Some of Nottingham’s most vulnerable children have been given an early Christmas present thanks to the city’s major theatres.
Nottingham Playhouse and the Nottingham Theatre Royal are both supporting young children in care by giving them completely free tickets to their Pantomimes this year – Dick Whittington and Aladdin respectively. Younger children will also have the chance to see Hare and Tortoise at the Playhouse.
The children will get to see the magic of panto and learn why so many love to see the dazzling costumes, stunning sets, mischievous fun and thrilling musical numbers that excite the whole family.
Councillor David Mellen, Portfolio Holder for Early Intervention and Early Years, said: “Giving these children the chance to experience something fun and exciting at this time of year will be an invaluable experience for them. Thanks to these theatre companies, children in care will be able to experience the fun of live theatre.
“Some of these children may have never been to the theatre and these businesses are making Christmas a little brighter for some of our children in care. Christmas is about giving and the fact these major City theatres have offered to give something back to their local community is testament to themselves and to the city as a whole.”
The tickets have been given to over 300 children for Dick Whittington at the Playhouse and Aladdin at the Theatre Royal.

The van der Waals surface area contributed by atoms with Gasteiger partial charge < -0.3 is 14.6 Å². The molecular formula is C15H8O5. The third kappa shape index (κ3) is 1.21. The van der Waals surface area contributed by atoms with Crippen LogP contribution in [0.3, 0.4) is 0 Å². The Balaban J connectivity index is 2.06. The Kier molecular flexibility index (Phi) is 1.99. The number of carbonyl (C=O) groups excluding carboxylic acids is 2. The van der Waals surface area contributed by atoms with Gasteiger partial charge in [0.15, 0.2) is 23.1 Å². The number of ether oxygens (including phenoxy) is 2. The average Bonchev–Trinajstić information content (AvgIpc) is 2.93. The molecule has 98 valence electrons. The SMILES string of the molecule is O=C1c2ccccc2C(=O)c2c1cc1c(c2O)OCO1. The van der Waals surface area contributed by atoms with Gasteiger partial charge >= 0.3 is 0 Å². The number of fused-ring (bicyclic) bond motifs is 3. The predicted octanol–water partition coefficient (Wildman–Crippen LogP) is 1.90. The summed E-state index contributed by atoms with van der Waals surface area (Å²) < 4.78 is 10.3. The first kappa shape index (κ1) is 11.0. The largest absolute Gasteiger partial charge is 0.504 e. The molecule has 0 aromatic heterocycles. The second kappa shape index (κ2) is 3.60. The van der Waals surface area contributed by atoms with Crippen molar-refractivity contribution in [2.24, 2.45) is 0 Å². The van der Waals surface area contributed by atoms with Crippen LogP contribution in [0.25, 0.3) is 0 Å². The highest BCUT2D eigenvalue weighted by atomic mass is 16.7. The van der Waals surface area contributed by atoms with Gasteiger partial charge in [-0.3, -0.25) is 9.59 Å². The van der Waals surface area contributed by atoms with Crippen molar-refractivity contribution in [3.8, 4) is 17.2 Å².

Robert Sanderson, Theatre Royal and Royal Concert Hall’s Managing Director, said: “We are delighted to be able to offer tickets to Aladdin to those in our community who might not otherwise have been able to experience the magic of our Christmas production. Panto is a great Christmas tradition for so many local families, and for many children it is their first experience of live theatre.”
Stephanie Sirr, Chief Executive at Nottingham Playhouse, said: “We’re delighted to be able to give the gift of theatre to children in care over Christmas. The 50:50 appeal relies on the generous donations of the public, many thanks to all who have donated throughout the year to make this possible.”
Tickets have also been given to the littlest ones to see Hare and Tortoise. It’s aimed at 4 to 8 year olds and is a fast (and slow!), fun-packed show about friendship, the passing of time, and the excitement of growing up.